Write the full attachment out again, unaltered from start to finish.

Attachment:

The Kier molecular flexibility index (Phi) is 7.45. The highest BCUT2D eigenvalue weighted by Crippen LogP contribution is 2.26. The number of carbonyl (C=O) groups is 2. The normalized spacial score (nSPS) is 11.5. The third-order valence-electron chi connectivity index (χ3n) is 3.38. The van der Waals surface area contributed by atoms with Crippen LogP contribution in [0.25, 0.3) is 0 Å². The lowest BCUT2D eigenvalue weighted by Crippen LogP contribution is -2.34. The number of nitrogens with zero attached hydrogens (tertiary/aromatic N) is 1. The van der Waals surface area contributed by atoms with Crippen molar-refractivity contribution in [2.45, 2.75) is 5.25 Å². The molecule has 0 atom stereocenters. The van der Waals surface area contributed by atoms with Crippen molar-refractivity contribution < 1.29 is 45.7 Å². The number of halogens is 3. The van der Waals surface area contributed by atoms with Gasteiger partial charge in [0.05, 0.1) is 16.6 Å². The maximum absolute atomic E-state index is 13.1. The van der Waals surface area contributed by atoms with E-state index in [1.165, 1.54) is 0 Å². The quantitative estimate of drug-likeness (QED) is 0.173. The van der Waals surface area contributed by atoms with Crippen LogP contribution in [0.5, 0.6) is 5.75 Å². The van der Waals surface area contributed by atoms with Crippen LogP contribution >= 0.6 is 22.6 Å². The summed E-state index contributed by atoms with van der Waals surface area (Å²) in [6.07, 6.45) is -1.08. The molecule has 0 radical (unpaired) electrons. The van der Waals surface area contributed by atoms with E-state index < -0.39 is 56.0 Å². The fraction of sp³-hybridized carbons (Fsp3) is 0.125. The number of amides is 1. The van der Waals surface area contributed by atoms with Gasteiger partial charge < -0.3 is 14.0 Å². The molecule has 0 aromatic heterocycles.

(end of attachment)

The Kier molecular flexibility index (Phi) is 7.45. The highest BCUT2D eigenvalue weighted by Crippen LogP contribution is 2.26. The number of carbonyl (C=O) groups is 2. The normalized spacial score (nSPS) is 11.5. The third-order valence-electron chi connectivity index (χ3n) is 3.38. The van der Waals surface area contributed by atoms with Crippen LogP contribution in [0.25, 0.3) is 0 Å². The lowest BCUT2D eigenvalue weighted by Crippen LogP contribution is -2.34. The number of nitrogens with zero attached hydrogens (tertiary/aromatic N) is 1. The van der Waals surface area contributed by atoms with Crippen molar-refractivity contribution in [2.45, 2.75) is 5.25 Å². The molecule has 0 atom stereocenters. The van der Waals surface area contributed by atoms with Crippen molar-refractivity contribution < 1.29 is 45.7 Å². The number of halogens is 3. The van der Waals surface area contributed by atoms with Gasteiger partial charge in [0.05, 0.1) is 16.6 Å². The maximum absolute atomic E-state index is 13.1. The van der Waals surface area contributed by atoms with E-state index in [1.165, 1.54) is 0 Å². The quantitative estimate of drug-likeness (QED) is 0.173. The van der Waals surface area contributed by atoms with Crippen LogP contribution in [0.5, 0.6) is 5.75 Å². The van der Waals surface area contributed by atoms with Crippen LogP contribution >= 0.6 is 22.6 Å². The summed E-state index contributed by atoms with van der Waals surface area (Å²) in [6.07, 6.45) is -1.08. The molecule has 0 radical (unpaired) electrons. The van der Waals surface area contributed by atoms with E-state index < -0.39 is 56.0 Å². The fraction of sp³-hybridized carbons (Fsp3) is 0.125. The number of amides is 1. The van der Waals surface area contributed by atoms with Gasteiger partial charge < -0.3 is 14.0 Å². The molecule has 0 aromatic heterocycles.